He has responsibilities for the dependents in his life; such as a 55-stone boar called The General and Buster the Billy-goat. But while caring so well for the animals on his farm; he begins to reflect on the distinct lack of care in his own childhood.
Both funny and heartbreaking; Simon tells of a latch-key childhood that involved physical and emotional damage; losing his virginity to a much older woman; failing spectacularly at school and burning his house down; while his mother entertained her violent boyfriend and looked for someone she could give Simon away to.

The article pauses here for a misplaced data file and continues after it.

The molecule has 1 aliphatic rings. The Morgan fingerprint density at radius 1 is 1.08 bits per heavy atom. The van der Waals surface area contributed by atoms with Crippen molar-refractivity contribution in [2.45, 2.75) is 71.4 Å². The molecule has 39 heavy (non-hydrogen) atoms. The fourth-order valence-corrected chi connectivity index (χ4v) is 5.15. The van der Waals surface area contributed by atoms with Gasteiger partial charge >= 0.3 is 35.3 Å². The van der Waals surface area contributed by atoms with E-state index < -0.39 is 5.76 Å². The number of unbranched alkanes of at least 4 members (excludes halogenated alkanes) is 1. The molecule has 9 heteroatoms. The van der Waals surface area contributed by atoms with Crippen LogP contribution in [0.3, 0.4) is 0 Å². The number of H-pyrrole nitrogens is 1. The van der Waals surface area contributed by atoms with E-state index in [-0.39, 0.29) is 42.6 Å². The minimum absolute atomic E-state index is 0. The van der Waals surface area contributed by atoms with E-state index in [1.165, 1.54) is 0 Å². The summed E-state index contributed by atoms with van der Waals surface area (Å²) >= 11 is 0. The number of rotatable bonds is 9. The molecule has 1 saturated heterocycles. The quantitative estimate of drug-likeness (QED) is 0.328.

In his new book; Simon decides not just to face up to the emotional damage his mother inflicted on him; but to try to understand her and achieve some kind of reconciliation before she dies. Was it his innate unloveableness; or was it something that would now be called postnatal depression?
Warm; witty and honest; the book charts the humour; the anger; the confusion; the hurt; the hate and the desperation of a mother who can't give love and a son longing for it.
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